Civil Society Organizations have tasked the government to find both short-term and long-term solutions for the skyrocketing prices of commodities.
They include; Civil Society Budget Advocacy Group (CSBAG), Action Against Hunger USA- Uganda, ACF USA-Uganda Mission, Forum for Women in Democracy (FOWEDE), Uganda Women’s Network (UWONET), Southern and Eastern Africa Trade Information and Negotiations Institute (SEATINI Uganda) and others.
According to the CSOs, since the re-opening of the economy in January 2022, the country has experienced an increment in commodity prices of up to 100% for some commodities.
While addressing a Press Conference at Food Rights Alliance (FRA) Secretariat in Mengo, Patrick Rubangakene, a budget specialist at CSBAG, said the government should come up with possible ways of reducing the ever-increasing Public Debt as this constrains its ability and effectiveness to finance the implementation and management of policy initiatives.
“The Monetary Policy Bank of Uganda Report (February 2022) revealed that public debt increased from UGX 69,722.4 billion in June 2021 to UGX 73,656.0 billion in December 2021 indicating a 5.6 percent increase,” he said.
“For example, laundry bar soap prices increased by 47.8%, cooking oil by 77.6%, and fuel by 34% in the past one year.”
He noted that the escalating poor Public Investments Management (PIM) must be well managed through effective and efficient systems since Uganda’s public infrastructure projects are largely funded by external donors.
He revealed that 342 projects worth UGX 39 trillion out of a sample of 371 projects reviewed had gone past their planned exit periods from the Public Investment Plan (PIP).
Agnes Kirabo, the Executive Director of Food Rights Alliance (FRA), noted with concern that agriculture being the leading sector catering to many Ugandans as well being seen as a vehicle of economic growth, needs critical attention if it is to effectively support the FY 2022/23.
Kirabo decried limited investment toward Water for Agricultural Production though Government increased the area under formal irrigation in FY2020/21 to 22,504 hectares which was higher than the set target of 19,776.
She, however, says CSOs are concerned about the delay in completing the irrigation master plan coupled with low budget allocation for small-scale irrigation at UGX 3.5Bn available out of the required UGX 23.5Bn (MAAIF, 2022/23) which undermines the realization of Pillar 1 of the PDM.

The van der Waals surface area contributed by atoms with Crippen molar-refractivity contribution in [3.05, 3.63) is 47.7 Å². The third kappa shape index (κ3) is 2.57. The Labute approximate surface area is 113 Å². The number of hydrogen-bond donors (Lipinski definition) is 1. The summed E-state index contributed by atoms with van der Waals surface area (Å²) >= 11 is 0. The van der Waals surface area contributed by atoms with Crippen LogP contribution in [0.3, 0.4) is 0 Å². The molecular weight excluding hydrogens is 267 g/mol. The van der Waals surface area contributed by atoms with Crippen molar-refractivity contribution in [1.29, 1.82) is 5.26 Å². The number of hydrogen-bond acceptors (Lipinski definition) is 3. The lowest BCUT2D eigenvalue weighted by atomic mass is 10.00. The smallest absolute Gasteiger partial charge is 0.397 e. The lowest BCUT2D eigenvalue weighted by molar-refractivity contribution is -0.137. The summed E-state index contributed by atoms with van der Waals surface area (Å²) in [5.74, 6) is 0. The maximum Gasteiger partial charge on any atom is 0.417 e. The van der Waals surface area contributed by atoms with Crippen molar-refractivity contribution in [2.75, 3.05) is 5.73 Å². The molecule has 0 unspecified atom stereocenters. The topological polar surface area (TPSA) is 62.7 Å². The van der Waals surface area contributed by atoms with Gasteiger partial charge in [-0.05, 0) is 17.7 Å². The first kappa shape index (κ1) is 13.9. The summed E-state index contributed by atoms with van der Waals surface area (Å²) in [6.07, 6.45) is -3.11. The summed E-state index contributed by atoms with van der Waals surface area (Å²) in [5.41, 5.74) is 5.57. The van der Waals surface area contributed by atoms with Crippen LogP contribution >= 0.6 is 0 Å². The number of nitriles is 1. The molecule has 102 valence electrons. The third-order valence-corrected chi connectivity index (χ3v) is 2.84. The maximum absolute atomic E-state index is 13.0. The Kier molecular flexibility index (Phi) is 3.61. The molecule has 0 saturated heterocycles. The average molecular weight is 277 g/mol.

Namagga Imelda, a Budget Advocacy Advisor at Civil Society Budget Advocacy Group (CSBAG), showed concern about the low absorption of the wage budget by health facilities with the high level of vacant positions hence many health facilities failing to absorb the wage budget and funds returned to the Consolidated Fund.
“In the FY 2020/21, UGX 11 billion was returned by the Ministry of Health while Mulago Hospital returned over UGX 1 billion and on average, RRHs returned over UGX 0.5 Bn each,” she explained.
Emmanuel Kashaija, the Programs Manager at Forum for Women in Democracy (FOWODE), also highlighted the shortfall in Social Assistance Grant for Empowerment (SAGE) Budget that enables the elderly to access basic services and to start income-generating activities for sustenance.
However, the CSOs commended the government for taking some measures on the escalating prices as reflected in the statement by the Ministry of Finance on March 22, meeting timelines in this year’s budget processes as per the Public Finance Management Act, 2015 as amended and adopting some proposals by CSOs through engagement with Parliamentary Committees.
Rubangakene, said that according to the FY 2021/22 half-year Macroeconomic and Fiscal Performance Report, the economy is expected to grow at 3.8 percent in FY 2021/22 and is projected to grow at about maybe 6 percent in FY 2022/23.
According to the report, growth is expected to be generated by private sector activity due to increased aggregate demand post-COVID-19; increased returns from public infrastructure investments; and increased activities in the oil and gas sector.
The 6% growth translates to UGX 2,472.1 billion i.e. from UGX 44,778.80Bn in FY 2021/22 to UGX 47,250.9Bn in FY2022/23 of which 39.3% (UGX 18,582.6Bnn) of the overall budget will be for statutory expenditures while 60.7% i.e. UGX 28,668.3Bn will be appropriated for service delivery.
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